Do big fines even matter for JP Morgan Chase?

The headquarters of JP Morgan Chase on Park Avenue December 12, 2013 in New York. JP Morgan Chase and federal authorities are close to a USD $2 billion settlement over the bank's ties to financier Bernard L. Madooff that involve penalties and deffered criminal prosecution.

Another year, another big fine for JP Morgan Chase. The bank's expected to soon be paying out another $2 billion in criminal and civil settlements to the federal government. This time for ignoring signs of Bernie Madoff's Ponzi scheme. That brings the grand total of fines JPM has paid in just the past year to just about $20 billion.

But the markets aren't paying any heed: Shares are up almost a percent today and CEO Jamie Dimon is still there. The company's doing just fine, it seems. But is there a limit?

Tim Fernholz from Qz.com thinks JPM's seeming invulnerability may be due to Wall Street's indifference to anything but the bank's financial performance: 

"What I think to look for with Jamie Dimon is going to be, the company's latest earnings report. Ultimately on Wall Street and I think among the investors and these banks, they're an amoral bunch in the strictest sense of that term in that they do not care about the crime, they care about the stock price and the earnings."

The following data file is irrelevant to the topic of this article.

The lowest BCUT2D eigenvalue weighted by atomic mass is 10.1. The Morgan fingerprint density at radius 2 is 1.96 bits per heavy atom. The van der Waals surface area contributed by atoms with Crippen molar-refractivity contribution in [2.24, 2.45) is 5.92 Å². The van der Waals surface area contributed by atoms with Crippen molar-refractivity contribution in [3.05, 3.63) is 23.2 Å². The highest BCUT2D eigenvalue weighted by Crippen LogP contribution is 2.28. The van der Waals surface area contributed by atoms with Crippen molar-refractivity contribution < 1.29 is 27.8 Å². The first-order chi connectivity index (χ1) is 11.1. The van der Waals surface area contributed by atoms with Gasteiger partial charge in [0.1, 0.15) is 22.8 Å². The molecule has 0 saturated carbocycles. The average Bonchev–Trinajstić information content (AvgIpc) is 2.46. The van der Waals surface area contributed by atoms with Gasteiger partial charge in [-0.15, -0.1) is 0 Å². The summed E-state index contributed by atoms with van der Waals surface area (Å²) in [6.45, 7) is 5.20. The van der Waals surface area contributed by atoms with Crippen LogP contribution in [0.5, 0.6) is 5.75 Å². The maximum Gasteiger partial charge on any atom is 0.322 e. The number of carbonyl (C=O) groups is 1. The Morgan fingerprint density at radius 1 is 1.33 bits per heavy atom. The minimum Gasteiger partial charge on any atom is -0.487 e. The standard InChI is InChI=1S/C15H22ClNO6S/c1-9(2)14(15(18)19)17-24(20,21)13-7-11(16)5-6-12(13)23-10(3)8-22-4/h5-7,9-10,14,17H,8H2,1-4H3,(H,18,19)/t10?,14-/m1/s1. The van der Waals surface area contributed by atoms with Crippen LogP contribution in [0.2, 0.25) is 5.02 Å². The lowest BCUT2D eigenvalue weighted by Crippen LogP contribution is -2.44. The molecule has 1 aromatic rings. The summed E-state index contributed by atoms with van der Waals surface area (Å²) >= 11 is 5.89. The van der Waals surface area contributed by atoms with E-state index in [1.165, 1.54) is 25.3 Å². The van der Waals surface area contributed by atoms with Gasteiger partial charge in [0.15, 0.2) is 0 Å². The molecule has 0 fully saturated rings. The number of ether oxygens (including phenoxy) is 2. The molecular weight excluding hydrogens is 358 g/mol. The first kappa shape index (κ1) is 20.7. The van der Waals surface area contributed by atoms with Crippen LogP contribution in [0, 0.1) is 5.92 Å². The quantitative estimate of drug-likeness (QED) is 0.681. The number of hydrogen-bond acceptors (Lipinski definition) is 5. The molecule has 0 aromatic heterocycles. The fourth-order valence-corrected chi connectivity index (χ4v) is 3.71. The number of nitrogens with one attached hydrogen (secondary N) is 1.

Fernholz also says that it's important to remember that the fines and penalties we see today are punishing crimes and practices that aren't necessarily still happening.

"So it's hard to say...if they've cleaned up their act, and I think that's one of the reasons that prosecutors have reportedly opted for this deferred prosecution agreement," Fernholz says, "They're going to ask JP Morgan to really strengthen the controls that they supposedly put to watch out for things like Ponzi schemes or drug runners or any other kind of money laundering."

About the author

Kai Ryssdal is the host and senior editor of Marketplace, public radio’s program on business and the economy.

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